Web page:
By Elliot H. McCleary

TRAFFIC IN TOKYO, the world’s largest city (population: 10 million), is, to put it mildly, dense, wild, fast, and furious.

The very diversity of vehicles, as well as their number, is startling. There are automobiles of varying shapes and sizes— Japanese, French, German, an occasional, looming Chevy or Plymouth.

Coveys of goggled motorcyclists thunder their motors at intersections, roar away in blue smoke when the light changes. There are three-wheeled trucks guided inside by handle bars.

Energetic Charwoman Rides Motorcycle Seeking Business (May, 1934)

Energetic Charwoman Rides Motorcycle Seeking Business

THE advertising charwoman has made her appearance upon the streets of London. Determined to build up her clientele, this energetic worker purchased a cheap second hand motorcycle with a large delivery-type sidecar. She rides about the city, dressed in her scrubbing clothes. In the sidecar, well displayed, are her mops, brushes, brooms and ladder. On the sides of the car, she has a sign proclaiming her as “The Travelling Char” and inviting prospective customers to stop her.

This woman reports that the novel means of advertising has brought her a splendid increase in income.

They’re all riding Scooters (Sep, 1938)

They’re all riding Scooters

“HOW many?” the gas station attendant expectantly asks.

“I’m just starting off on a little trip so you’d better fill it up,” the rider replies. “Let me have seven cents’ worth. And also, fill up the emergency tank.” He takes a pint bottle from his pocket and hands it to the attendant.



Little by little, across America, people are bringing home a delightful accompaniment to the automobile. The Vespa scooter.

What is this two-wheel appeal? It’s a totally unique kind of transportation that combines comfort, convenience and a stylish sense of sophistication.

Constructs Novel Motorcycle (Nov, 1938)

Constructs Novel Motorcycle
POWERED by a four-cylinder motor, a motorcycle constructed by Raymond Courtney, of Lansing, Mich., features a specially designed, streamlined sheet-metal body which is said to increase road speed about 20 m.p.h. Sections of the body are easily removed, facilitating repairs or adjustments. The novel motorcycle is equipped with hydraulic brakes, both front and rear, and the unusually small wheels are fitted with airplane tires, providing the machine with an extremely low center of gravity. The wheel turrets are so constructed that one is used as a gasoline tank while the other three are used to carry small luggage.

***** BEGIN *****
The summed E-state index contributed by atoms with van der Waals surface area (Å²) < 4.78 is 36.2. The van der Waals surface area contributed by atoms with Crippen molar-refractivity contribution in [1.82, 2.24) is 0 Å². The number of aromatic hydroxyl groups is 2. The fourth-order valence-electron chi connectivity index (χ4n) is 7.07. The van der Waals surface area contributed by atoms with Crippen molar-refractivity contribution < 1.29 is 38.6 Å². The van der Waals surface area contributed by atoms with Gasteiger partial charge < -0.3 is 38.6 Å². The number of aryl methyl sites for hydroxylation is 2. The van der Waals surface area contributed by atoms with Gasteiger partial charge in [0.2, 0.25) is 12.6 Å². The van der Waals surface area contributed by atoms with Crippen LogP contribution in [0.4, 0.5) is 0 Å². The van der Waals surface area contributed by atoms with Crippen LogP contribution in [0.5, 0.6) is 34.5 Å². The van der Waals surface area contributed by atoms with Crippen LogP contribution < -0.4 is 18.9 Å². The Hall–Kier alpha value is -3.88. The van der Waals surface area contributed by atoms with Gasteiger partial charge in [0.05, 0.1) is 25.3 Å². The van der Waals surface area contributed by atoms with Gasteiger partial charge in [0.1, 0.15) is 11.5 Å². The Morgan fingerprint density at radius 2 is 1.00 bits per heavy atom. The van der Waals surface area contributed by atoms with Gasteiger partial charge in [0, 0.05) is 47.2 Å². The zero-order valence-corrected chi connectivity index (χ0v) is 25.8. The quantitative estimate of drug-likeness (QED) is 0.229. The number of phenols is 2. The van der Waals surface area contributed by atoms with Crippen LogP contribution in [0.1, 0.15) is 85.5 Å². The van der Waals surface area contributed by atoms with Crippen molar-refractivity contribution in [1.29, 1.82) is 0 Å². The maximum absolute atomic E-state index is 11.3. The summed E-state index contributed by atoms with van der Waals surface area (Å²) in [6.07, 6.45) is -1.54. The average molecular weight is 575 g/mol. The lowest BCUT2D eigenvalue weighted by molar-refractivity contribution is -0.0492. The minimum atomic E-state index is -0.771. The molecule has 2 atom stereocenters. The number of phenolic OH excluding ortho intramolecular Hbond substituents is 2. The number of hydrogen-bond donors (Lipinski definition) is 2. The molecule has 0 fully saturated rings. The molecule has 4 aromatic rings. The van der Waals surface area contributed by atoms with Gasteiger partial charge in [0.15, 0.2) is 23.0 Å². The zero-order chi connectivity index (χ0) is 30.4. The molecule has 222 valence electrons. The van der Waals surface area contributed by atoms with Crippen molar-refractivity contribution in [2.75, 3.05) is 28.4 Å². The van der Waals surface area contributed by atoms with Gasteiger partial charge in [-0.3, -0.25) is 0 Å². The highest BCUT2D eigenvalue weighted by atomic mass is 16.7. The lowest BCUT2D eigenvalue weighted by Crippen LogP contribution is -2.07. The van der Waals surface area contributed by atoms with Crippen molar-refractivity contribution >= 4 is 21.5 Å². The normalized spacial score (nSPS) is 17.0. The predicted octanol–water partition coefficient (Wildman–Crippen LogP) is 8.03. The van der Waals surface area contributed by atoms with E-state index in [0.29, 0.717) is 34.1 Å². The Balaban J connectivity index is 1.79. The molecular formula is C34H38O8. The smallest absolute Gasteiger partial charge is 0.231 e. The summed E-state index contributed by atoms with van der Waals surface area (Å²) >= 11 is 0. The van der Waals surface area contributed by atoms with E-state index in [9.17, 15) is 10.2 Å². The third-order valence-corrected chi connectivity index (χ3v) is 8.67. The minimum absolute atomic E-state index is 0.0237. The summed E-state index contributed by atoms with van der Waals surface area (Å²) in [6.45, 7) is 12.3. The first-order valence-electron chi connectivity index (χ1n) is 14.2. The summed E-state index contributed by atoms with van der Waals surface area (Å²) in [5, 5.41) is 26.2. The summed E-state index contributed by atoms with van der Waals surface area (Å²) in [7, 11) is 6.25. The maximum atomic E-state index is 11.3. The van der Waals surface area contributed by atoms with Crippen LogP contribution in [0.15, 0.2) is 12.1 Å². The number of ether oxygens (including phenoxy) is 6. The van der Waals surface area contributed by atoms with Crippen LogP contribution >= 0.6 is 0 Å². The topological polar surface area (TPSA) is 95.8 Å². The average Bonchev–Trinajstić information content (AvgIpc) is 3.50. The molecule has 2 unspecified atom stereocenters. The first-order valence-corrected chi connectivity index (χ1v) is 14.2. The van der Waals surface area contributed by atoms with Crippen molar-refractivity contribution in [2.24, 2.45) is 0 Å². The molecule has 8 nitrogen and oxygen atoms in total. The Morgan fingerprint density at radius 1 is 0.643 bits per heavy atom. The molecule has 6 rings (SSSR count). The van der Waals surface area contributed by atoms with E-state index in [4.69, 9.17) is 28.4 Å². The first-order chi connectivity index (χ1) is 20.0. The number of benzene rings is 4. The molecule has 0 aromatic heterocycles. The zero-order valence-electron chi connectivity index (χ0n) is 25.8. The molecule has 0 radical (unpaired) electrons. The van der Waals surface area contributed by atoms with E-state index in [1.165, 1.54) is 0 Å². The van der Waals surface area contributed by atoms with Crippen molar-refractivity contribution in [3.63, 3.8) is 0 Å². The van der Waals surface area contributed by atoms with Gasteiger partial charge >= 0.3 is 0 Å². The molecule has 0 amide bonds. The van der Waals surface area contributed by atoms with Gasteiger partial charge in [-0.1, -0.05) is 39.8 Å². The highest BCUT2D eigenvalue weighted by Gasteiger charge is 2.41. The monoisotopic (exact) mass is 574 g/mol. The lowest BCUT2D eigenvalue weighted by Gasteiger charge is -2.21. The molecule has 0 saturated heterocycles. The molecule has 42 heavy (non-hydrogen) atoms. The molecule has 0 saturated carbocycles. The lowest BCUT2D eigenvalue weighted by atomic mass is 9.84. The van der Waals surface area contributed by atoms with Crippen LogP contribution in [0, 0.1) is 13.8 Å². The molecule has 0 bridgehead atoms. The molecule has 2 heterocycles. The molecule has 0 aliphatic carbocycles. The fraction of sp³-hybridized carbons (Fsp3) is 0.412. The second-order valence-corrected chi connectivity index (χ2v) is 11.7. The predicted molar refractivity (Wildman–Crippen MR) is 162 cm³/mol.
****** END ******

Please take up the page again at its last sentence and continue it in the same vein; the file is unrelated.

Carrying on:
Walls at German Auto Show (Jul, 1929)

Walls at German Auto Show

MOTORCYCLES by the hundreds covered the walls of the exhibition buildings at the recent Motor Show in Berlin. As shown in the photo at the left, the cycles were hung seven-deep upon the walls, with a row of machines fitted with side-car equipment occupying a ledge beneath.



To allow easy access to its motor, the body of a motor cycle recently constructed by a French inventor unfolds like a jackknife. A metal frame, which supports the driver’s seat and covers the motor, is attached to the chassis so that it may be tilted straight up in the air, exposing the motor to full view. No extensive adjustments are necessary preparatory to raising the frame, and the tilting may be done in a few seconds, it is claimed.

My dad’s the GREATEST…and so is my new HARLEY-DAVIDSON TOPPER (Apr, 1960)

My dad’s the GREATEST…and so is my new HARLEY-DAVIDSON TOPPER

Like father, like son… happy with the new Topper.

What a ride — gentle as a billowy summer cloud … with dual suspension and large foam rubber saddle. Dependability — plenty of get-up-and-go. Automatic Scoot-away transmission—no shifting or clutching needed.

All-Weather Motorcycles Are Being Modernized (Mar, 1930)

All-Weather Motorcycles Are Being Modernized

Above is shown a “weekend” motorcycle with side car and one track trailer, which was one of the most original vehicles exhibited at the Berlin international automobile show. The trailer is capable of accommodating a tent and poles, collapsible boat and camp equipment.

Streamline Shell PEPS UP Motorcycle (Mar, 1931)

Streamline Shell PEPS UP Motorcycle

JOE SZAKACS, of Lincoln, Nebraska, has equipped his motorcycle with a 22 gauge aluminum shell which, besides improving the appearance of his machine, has increased the speed and reduced the weight by four pounds.

Only two pieces of strap steel, shaped to fit, were needed. Access to the engine is gained through three round snap-shut doors, each using a single hinge and a small arrangement comprising a steel coil spring which is connected to the door inside the shell. This spring rides in a rounded metal groove and prevents binding.